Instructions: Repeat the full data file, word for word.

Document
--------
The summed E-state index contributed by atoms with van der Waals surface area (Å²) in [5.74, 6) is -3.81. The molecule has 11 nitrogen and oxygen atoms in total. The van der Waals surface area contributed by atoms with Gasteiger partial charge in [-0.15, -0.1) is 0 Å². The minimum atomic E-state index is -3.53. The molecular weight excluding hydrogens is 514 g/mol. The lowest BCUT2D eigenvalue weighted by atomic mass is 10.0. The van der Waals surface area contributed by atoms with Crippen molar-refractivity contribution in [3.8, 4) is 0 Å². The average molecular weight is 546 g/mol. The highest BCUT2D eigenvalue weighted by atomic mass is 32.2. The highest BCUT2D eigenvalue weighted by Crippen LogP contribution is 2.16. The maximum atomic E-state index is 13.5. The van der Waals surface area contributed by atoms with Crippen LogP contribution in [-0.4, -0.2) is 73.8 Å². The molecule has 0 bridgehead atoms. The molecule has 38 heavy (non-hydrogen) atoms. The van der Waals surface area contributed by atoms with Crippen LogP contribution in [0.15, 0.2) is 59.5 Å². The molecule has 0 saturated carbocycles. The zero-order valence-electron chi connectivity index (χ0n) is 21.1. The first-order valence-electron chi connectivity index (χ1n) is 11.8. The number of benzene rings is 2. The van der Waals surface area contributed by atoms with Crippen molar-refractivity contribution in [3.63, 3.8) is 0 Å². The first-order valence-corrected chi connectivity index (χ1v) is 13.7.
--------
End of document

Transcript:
The summed E-state index contributed by atoms with van der Waals surface area (Å²) in [5.74, 6) is -3.81. The molecule has 11 nitrogen and oxygen atoms in total. The van der Waals surface area contributed by atoms with Gasteiger partial charge in [-0.15, -0.1) is 0 Å². The minimum atomic E-state index is -3.53. The molecular weight excluding hydrogens is 514 g/mol. The lowest BCUT2D eigenvalue weighted by atomic mass is 10.0. The van der Waals surface area contributed by atoms with Crippen molar-refractivity contribution in [3.8, 4) is 0 Å². The average molecular weight is 546 g/mol. The highest BCUT2D eigenvalue weighted by atomic mass is 32.2. The highest BCUT2D eigenvalue weighted by Crippen LogP contribution is 2.16. The maximum atomic E-state index is 13.5. The van der Waals surface area contributed by atoms with Crippen LogP contribution in [-0.4, -0.2) is 73.8 Å². The molecule has 0 bridgehead atoms. The molecule has 38 heavy (non-hydrogen) atoms. The van der Waals surface area contributed by atoms with Crippen LogP contribution in [0.15, 0.2) is 59.5 Å². The molecule has 0 saturated carbocycles. The zero-order valence-electron chi connectivity index (χ0n) is 21.1. The first-order valence-electron chi connectivity index (χ1n) is 11.8. The number of benzene rings is 2. The van der Waals surface area contributed by atoms with Crippen molar-refractivity contribution in [3.63, 3.8) is 0 Å². The first-order valence-corrected chi connectivity index (χ1v) is 13.7.